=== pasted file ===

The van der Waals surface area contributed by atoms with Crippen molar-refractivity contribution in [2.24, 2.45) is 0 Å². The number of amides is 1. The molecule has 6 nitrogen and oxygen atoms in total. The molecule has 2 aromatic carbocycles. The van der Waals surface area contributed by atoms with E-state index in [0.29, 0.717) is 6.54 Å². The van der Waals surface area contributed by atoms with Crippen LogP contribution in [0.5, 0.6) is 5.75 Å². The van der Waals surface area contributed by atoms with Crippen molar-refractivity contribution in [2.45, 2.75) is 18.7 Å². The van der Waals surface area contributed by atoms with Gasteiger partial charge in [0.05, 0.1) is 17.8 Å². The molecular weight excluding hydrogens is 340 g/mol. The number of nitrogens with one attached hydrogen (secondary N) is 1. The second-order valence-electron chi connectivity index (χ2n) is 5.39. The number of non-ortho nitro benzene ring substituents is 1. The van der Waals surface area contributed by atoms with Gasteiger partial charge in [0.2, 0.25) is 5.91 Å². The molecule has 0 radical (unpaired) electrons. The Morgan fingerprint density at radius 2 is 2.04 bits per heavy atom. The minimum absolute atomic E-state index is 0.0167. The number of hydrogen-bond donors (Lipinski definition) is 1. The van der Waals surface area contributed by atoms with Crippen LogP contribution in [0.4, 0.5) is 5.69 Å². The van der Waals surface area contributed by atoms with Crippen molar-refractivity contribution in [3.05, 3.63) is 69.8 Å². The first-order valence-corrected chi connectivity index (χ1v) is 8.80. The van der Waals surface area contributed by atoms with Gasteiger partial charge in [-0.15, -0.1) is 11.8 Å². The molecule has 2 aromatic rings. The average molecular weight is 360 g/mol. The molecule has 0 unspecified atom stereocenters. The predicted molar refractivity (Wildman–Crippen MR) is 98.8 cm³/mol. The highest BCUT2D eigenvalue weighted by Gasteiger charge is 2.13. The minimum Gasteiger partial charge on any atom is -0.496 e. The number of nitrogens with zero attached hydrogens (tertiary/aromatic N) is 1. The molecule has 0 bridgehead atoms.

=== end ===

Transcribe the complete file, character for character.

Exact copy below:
The van der Waals surface area contributed by atoms with Crippen molar-refractivity contribution in [2.24, 2.45) is 0 Å². The number of amides is 1. The molecule has 6 nitrogen and oxygen atoms in total. The molecule has 2 aromatic carbocycles. The van der Waals surface area contributed by atoms with E-state index in [0.29, 0.717) is 6.54 Å². The van der Waals surface area contributed by atoms with Crippen LogP contribution in [0.5, 0.6) is 5.75 Å². The van der Waals surface area contributed by atoms with Crippen molar-refractivity contribution in [2.45, 2.75) is 18.7 Å². The van der Waals surface area contributed by atoms with Gasteiger partial charge in [0.05, 0.1) is 17.8 Å². The molecular weight excluding hydrogens is 340 g/mol. The number of nitrogens with one attached hydrogen (secondary N) is 1. The second-order valence-electron chi connectivity index (χ2n) is 5.39. The number of non-ortho nitro benzene ring substituents is 1. The van der Waals surface area contributed by atoms with Gasteiger partial charge in [0.2, 0.25) is 5.91 Å². The molecule has 0 radical (unpaired) electrons. The Morgan fingerprint density at radius 2 is 2.04 bits per heavy atom. The minimum absolute atomic E-state index is 0.0167. The number of hydrogen-bond donors (Lipinski definition) is 1. The van der Waals surface area contributed by atoms with Crippen LogP contribution in [0.4, 0.5) is 5.69 Å². The van der Waals surface area contributed by atoms with Crippen molar-refractivity contribution in [3.05, 3.63) is 69.8 Å². The first-order valence-corrected chi connectivity index (χ1v) is 8.80. The van der Waals surface area contributed by atoms with Gasteiger partial charge in [-0.15, -0.1) is 11.8 Å². The molecule has 2 aromatic rings. The average molecular weight is 360 g/mol. The molecule has 0 unspecified atom stereocenters. The predicted molar refractivity (Wildman–Crippen MR) is 98.8 cm³/mol. The highest BCUT2D eigenvalue weighted by Gasteiger charge is 2.13. The minimum Gasteiger partial charge on any atom is -0.496 e. The number of nitrogens with zero attached hydrogens (tertiary/aromatic N) is 1. The molecule has 0 bridgehead atoms.